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Documenting source code

Source code documenting is very important task. Code documentation servers as persisted communication between developers who are using same code. Undocumented or poorly documented code may be hard to understand to other developers who have then waste their valuable time to struggling through the code they don’t understand well. In this posting I introduce you some code documenting tips.

exclamationNote. I describe here code documentation you can produce using Visual Studio IDE. I don’t cover here documentations written for print media on word processors.

Worst practices

I have some awful experiences on working with undocumented and poorly documented code. When some library starts throwing unknown exceptions and all information you get is that Controller<SomeUnknownType>.KinkyMethod<SomeOtherType>() did something unexpected you are in trouble.

Here is one reality-show example.


/// <summary>

/// Shows the messages.

/// </summary>

/// <param name="messages">The messages.</param>

public void ShowMessages(string[] messages) { … }


You need some documentation to find out what different points in code flow do and how they act. If you don’t have documentation or you have documentation that sais almost nothing useful you have to invest your time to discover what goes wrong and why. I think we all know how time consuming these problems are.

Documentation basics

Documentation, what ever it is about, must be short and clear. If somebody else reads it he or she must be able to understand quickly what documented item exactly does and what behavior to expect. If class is written by you then you know exactly how it works and why it works this way. Other developers may not have this knowledge and they may not find your class name and method names intuitive.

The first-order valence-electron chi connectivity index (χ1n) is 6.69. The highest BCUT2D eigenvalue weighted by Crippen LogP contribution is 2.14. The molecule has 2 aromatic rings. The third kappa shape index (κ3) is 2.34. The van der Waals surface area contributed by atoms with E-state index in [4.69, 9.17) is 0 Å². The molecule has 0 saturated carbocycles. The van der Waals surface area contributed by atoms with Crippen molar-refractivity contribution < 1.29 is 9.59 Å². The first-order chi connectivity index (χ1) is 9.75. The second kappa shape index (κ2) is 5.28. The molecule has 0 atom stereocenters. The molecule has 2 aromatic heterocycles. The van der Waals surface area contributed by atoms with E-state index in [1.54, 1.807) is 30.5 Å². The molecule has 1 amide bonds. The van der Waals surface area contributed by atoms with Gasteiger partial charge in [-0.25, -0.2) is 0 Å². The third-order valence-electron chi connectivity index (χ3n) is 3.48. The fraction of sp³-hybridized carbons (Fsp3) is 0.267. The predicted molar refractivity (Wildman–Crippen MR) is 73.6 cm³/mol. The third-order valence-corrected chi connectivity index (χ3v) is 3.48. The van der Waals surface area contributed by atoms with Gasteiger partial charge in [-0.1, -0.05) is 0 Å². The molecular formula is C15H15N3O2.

Of course, one may argue that ideal code is self-describing etc. The problem is simple – we are not living in ideal world. So our code is never ideal and we are never ideal. Even if two people agree on something they usually don’t understand things exactly same way.

Interface documentation should describe:

  • purpose of interface,
  • expected usage of interface.

Class documentation should describe:

  • purpose of class,
  • expected usage of class,
  • context in which class is used,
  • implementation details for developers who extend the class.

Method/property documentation should describe:

  • what method/property does,
  • what method of property returns,
  • parameters of method,
  • are there both getter and setter for property,
  • exceptions that method/property directly throws.

My list is not long but it gives you some idea about what code documentation should contain. You may always find people who argue that code documentation is not needed. I don’t believe them. Don’t forget one thing – when you work on your old code again after three months or year then you get one new role: you are also client of your code because you don’t remember all the details anymore.


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Comments

zoldello said:

This blog is well-intented but not highly informative. It would be nice to see  examples of a well commented class, interface and properties. Plus, examples would make some things clearer. For example, you said class comments should include: "expected usage of class" and "context in which class is used". These would make sense if I had examples.  

Additionally, if commenting is so good why don't all Software Engineers use it. TIME! You ought to explain how your ideas make it worth the extra time which Software Engineers lack.

# August 5, 2009 12:58 PM

John said:

Mark:

  I agree to a point but not completely.  The method that looks like this

int foo () {

  // do a

   ...

  // do b

   ...

  // do c

  ...

}

is definitely an antipattern, but there are other, good reasons for comments inside a method.  Sometimes a method does something in a confusion or non-obvious way, but for a good reason.  Some concepts, like the idea that a sequence of statements has strong ordering constraints, are not redily expressable in most programming languages.  Sometimes I but comments arround bug fixes -- especially if its a bug I've made more than once.

Its easy when you write small demo programs to confidently state that there are hard and fast rules that should never be broken.  Real engineering is a process of compromise, and just about every rule gets broken eventually.  A well placed comment can ameliorate a lot of the damage from doing so.

# August 15, 2009 5:29 AM